It is submitted that this definition is most relevant to FHEIs, because of the governmental purchasing element that is involved in these institutions by their very nature. FHEIs historically have needed to adapt their procurement strategies in a manner to maximize their resources. With 70% of the activities of a typical college of further and higher education consist of teaching and other business support activities, and only 30% made up of procurement (Quayle & Quayle, 2000), it is clear that there is a strong need to ensure that these procurement strategies are efficient and that these clearly maximize resources.
Strategic procurement generally consists of six core components, including supplier optimization, risk management, total quality methods (TQM), green purchasing, global sourcing and vendor development (Ukalkar, 2000). In assessing the potential benefits to FHEIs, one must consider the strategies used by these institutions in relation to these core components. The distinguishing feature of the proposed research however is in the application of these components to FHEIs, as arguably these theoretical concerns do not necessarily consider the size and type of organization involved in the evaluation.
Cox (1996) argues that there is a need for proactive strategic procurement management, rather than reactive management. The approach argues a link between competencies, relationships and asset specificity in order to procure a supply and value chain which reduces the costs of transactions and improves profitability. In this way therefore, the strategy must be one which is flexible and specific to the organizational needs of those institutions. To this end Chadwick (1995) argues that assessment of performance in this sphere can only be truly effective when the specific circumstances and environment of the organisation are considered. This measurement must be used with the means of improving performance and therefore lending itself to lean development of strategy rather than generic application of corporate strategies.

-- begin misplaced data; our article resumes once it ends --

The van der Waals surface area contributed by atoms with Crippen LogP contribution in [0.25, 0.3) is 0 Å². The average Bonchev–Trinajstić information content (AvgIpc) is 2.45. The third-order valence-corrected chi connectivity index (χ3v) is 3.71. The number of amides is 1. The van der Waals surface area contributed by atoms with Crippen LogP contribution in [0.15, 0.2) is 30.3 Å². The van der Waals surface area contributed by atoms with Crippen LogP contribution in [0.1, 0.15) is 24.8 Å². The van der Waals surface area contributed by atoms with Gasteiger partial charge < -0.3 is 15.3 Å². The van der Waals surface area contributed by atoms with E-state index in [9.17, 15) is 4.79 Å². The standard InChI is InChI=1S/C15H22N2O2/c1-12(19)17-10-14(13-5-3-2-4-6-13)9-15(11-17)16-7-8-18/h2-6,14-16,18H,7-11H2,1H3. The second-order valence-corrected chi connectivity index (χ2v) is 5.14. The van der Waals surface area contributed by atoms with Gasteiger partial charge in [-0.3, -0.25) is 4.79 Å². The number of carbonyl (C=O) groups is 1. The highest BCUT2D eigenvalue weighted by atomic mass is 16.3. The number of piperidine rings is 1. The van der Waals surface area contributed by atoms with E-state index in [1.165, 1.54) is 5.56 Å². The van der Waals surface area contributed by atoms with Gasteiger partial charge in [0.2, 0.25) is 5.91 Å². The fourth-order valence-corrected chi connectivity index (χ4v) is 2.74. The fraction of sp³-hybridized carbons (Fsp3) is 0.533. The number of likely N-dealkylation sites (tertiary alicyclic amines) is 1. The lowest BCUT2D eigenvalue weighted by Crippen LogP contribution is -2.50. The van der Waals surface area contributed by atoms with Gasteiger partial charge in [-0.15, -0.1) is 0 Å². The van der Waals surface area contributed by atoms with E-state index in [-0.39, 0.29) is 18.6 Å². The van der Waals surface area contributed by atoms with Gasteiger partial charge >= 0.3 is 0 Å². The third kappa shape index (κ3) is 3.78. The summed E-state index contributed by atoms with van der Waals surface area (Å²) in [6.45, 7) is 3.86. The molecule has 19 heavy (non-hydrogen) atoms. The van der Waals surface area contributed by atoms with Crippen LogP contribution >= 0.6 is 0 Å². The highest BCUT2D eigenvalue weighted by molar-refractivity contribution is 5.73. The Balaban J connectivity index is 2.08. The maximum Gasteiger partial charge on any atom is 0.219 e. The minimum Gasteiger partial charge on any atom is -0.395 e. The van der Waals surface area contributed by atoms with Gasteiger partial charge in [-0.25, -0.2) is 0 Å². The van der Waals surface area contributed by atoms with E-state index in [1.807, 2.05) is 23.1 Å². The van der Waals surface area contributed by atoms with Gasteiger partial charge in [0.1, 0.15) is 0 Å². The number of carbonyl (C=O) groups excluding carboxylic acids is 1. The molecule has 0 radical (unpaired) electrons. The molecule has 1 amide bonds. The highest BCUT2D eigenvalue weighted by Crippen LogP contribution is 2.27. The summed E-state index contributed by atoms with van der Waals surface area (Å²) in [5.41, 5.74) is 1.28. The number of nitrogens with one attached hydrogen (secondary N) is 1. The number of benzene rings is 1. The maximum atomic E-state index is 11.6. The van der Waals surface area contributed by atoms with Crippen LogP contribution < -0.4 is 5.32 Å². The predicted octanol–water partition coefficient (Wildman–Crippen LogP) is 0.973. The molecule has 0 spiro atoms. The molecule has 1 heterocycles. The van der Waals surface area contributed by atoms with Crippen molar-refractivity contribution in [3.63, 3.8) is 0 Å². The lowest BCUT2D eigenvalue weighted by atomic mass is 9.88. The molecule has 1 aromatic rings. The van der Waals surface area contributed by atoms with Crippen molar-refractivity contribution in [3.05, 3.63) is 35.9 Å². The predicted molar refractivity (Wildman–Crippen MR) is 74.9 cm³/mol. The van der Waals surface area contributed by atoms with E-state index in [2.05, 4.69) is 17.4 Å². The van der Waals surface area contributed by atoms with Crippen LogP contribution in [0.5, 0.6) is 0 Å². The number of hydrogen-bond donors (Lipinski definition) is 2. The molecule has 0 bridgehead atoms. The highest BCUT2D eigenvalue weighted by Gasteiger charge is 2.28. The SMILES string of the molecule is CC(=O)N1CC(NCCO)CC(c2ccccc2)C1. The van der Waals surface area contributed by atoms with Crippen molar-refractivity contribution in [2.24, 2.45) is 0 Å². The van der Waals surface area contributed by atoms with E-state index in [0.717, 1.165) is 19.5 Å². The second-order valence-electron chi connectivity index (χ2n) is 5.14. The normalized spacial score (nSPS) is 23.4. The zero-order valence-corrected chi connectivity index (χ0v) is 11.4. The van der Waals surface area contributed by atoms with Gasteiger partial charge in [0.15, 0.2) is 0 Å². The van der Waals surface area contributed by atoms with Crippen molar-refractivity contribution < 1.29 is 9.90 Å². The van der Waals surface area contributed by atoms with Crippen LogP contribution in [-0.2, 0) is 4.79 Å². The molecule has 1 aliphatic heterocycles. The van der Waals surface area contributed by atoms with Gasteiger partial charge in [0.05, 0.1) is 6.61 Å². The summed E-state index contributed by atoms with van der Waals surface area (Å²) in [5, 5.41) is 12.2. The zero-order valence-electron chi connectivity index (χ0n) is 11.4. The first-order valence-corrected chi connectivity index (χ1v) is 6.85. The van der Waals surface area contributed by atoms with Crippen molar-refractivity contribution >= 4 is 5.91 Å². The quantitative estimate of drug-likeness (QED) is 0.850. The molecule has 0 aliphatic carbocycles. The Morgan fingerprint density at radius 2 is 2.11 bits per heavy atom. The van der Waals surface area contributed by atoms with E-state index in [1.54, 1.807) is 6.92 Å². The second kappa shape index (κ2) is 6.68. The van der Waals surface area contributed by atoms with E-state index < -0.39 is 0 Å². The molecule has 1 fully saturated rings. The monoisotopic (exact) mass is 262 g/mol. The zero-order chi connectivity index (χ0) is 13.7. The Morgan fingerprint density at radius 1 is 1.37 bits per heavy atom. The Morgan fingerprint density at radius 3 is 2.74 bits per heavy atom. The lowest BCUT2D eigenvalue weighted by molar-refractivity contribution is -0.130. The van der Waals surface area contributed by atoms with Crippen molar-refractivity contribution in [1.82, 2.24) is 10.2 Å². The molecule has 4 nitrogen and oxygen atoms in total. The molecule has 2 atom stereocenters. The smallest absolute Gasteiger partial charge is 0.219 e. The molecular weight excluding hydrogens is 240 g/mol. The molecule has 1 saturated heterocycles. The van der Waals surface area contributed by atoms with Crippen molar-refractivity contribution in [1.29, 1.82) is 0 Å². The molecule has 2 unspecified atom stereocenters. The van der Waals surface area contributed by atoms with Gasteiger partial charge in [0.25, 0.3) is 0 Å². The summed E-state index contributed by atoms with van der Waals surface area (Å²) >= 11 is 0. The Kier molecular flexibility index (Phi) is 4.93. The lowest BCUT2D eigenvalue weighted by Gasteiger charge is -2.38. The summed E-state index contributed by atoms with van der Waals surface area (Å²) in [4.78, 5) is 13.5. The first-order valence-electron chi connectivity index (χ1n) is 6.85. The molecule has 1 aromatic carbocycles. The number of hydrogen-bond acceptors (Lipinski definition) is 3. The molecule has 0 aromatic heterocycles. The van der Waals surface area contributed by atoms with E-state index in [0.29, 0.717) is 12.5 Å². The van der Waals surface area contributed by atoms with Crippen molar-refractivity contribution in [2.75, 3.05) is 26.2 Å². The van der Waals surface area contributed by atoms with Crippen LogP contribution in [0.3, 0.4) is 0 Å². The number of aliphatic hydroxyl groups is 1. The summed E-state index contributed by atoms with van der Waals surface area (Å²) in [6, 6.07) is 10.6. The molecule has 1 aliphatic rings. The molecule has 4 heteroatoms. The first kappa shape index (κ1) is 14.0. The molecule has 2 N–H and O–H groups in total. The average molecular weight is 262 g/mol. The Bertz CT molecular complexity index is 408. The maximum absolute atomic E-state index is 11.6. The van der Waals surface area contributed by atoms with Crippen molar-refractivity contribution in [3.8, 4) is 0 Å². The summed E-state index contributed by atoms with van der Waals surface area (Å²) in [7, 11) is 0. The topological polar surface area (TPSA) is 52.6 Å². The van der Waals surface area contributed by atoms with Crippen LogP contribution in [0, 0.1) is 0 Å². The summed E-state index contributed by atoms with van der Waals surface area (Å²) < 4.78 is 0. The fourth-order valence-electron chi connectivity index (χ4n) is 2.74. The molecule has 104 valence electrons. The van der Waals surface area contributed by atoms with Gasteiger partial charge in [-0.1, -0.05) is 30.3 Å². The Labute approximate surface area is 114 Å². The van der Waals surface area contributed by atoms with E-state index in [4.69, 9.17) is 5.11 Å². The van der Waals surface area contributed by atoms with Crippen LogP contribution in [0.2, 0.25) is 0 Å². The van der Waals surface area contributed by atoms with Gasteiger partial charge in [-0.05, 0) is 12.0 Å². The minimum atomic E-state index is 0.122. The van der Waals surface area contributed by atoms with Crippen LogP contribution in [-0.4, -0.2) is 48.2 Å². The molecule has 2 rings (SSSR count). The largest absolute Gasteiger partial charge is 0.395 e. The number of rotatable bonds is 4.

As a means of measuring institutional effectiveness of strategic procurement, Smith and Conway (1993) identified seven key characters of effective procurement. These are: a clear procurement strategy, effective management information and control systems, development of expertise, a role in corporate management, an entrepreneurial and proactive approach, co-ordination and focused efforts. Quayle and Quayle (2000) supplement this with an eight character, namely effective communication of the key success factors to all levels of the organization. This eight characteristic recognizes an identified weakness in procurement strategies as occurring when members are unaware of the total procurement picture (Wheatley, 1998).
These definitional elements will form the foundation of assessing the applicability of traditional theoretical components of strategic procurement to FHEIs considering the specific nuances of these organizations are unique in their position within the sector. In order to measure the effectiveness and potential benefits of these strategies for FHEIs, these theories will be examined as they apply to these types of institutions. In addition, the content of these characteristics will be explored in terms of traditional corporations to determine actual practical effectiveness in terms of financial and non-financial goals.
Data Collection & Analysis
Data collection in the proposed research will consider both primary and secondary information available as it relates to the topic. Primary information will be gathered about the state of FHEIs in the U.K with regards to publications by selected institutions as regards to financial and non-financial information, as well as that which is published by these institutions about their strategic procurement strategies. Primary information with regards to organizational goals of strategic procurement will also form the basis of the proposed research in order to determine the criteria for measuring the effectiveness of these strategies.